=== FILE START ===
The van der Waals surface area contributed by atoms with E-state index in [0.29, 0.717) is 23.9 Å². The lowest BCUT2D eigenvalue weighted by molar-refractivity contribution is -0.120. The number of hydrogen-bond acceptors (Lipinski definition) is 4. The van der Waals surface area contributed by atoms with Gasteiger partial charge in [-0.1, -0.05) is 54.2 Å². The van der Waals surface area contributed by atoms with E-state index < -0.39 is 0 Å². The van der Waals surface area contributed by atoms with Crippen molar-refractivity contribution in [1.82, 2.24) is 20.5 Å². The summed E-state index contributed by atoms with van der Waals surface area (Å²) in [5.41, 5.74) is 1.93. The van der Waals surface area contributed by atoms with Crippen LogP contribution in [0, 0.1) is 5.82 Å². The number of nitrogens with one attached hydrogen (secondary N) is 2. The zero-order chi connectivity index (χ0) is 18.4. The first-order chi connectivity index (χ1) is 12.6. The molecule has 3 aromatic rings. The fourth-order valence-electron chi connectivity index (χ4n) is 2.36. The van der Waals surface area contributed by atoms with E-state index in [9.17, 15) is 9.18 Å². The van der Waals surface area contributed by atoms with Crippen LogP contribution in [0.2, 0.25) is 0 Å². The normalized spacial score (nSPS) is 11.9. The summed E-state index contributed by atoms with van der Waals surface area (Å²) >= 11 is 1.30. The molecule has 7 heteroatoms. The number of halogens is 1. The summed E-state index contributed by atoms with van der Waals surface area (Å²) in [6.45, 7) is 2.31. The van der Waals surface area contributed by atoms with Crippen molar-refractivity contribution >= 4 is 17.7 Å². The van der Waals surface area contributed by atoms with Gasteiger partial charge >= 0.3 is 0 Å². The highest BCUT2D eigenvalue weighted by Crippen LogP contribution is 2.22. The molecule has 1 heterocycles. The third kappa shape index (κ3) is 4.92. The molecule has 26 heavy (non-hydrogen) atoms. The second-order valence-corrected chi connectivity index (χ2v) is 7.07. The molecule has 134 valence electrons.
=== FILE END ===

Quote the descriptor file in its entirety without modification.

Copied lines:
The van der Waals surface area contributed by atoms with E-state index in [0.29, 0.717) is 23.9 Å². The lowest BCUT2D eigenvalue weighted by molar-refractivity contribution is -0.120. The number of hydrogen-bond acceptors (Lipinski definition) is 4. The van der Waals surface area contributed by atoms with Gasteiger partial charge in [-0.1, -0.05) is 54.2 Å². The van der Waals surface area contributed by atoms with E-state index < -0.39 is 0 Å². The van der Waals surface area contributed by atoms with Crippen molar-refractivity contribution in [1.82, 2.24) is 20.5 Å². The summed E-state index contributed by atoms with van der Waals surface area (Å²) in [5.41, 5.74) is 1.93. The van der Waals surface area contributed by atoms with Crippen LogP contribution in [0, 0.1) is 5.82 Å². The number of nitrogens with one attached hydrogen (secondary N) is 2. The zero-order chi connectivity index (χ0) is 18.4. The first-order chi connectivity index (χ1) is 12.6. The molecule has 3 aromatic rings. The fourth-order valence-electron chi connectivity index (χ4n) is 2.36. The van der Waals surface area contributed by atoms with E-state index in [9.17, 15) is 9.18 Å². The van der Waals surface area contributed by atoms with Crippen LogP contribution in [0.2, 0.25) is 0 Å². The normalized spacial score (nSPS) is 11.9. The summed E-state index contributed by atoms with van der Waals surface area (Å²) >= 11 is 1.30. The molecule has 7 heteroatoms. The number of halogens is 1. The summed E-state index contributed by atoms with van der Waals surface area (Å²) in [6.45, 7) is 2.31. The van der Waals surface area contributed by atoms with Crippen molar-refractivity contribution >= 4 is 17.7 Å². The van der Waals surface area contributed by atoms with Gasteiger partial charge >= 0.3 is 0 Å². The highest BCUT2D eigenvalue weighted by Crippen LogP contribution is 2.22. The molecule has 1 heterocycles. The third kappa shape index (κ3) is 4.92. The molecule has 26 heavy (non-hydrogen) atoms. The second-order valence-corrected chi connectivity index (χ2v) is 7.07. The molecule has 134 valence electrons.